There's some theories about that out there. Mostly about comets and asteroid strikes. Here's another possibility--- solar wind. Why solar wind? Solar wind is composed of gases, some of which, or perhaps most of which, is hydrogen. Now, the Moon itself is not made of cheese, but of oxygen. The majority of the Moon is oxygen.
So, here's what may be happening: the solar wind strikes the lunar surface. The hydrogen combines with the oxygen giving water. Most of this, but not all, escapes. This water is still trapped in the lunar regolith. That's where the story usually ends. But wait a minute.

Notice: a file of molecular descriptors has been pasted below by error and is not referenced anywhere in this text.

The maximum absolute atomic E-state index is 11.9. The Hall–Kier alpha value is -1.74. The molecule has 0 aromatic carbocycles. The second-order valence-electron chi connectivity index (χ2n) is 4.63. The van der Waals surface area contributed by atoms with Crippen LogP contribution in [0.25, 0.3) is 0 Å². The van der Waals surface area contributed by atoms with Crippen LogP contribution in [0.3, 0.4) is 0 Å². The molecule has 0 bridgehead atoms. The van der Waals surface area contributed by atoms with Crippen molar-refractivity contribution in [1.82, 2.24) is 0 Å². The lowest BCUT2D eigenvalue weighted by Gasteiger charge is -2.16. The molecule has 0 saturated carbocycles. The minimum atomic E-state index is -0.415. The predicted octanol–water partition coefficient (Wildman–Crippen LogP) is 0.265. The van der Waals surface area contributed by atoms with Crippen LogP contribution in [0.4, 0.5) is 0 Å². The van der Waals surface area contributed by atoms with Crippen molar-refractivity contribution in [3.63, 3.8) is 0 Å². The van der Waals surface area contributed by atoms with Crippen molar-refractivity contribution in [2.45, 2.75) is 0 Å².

What if the water vapor doesn't leave the lunar gravitation field? What if a very small atmosphere exists over the lunar surface? What if this atmosphere is made of this same water vapor that escaped from the regolith? What if this water vapor gets deposited continually in the form of ice at the permanently shadowed craters of the Moon? Since it is so cold there, there's no chance for it to escape again.
Seems to me that I read somewhere on the net that the Moon does have a very, very sparse atmosphere. So, what's in it? Water vapor? That water vapor could explain where the water deposits are coming from.
My two cents anyway.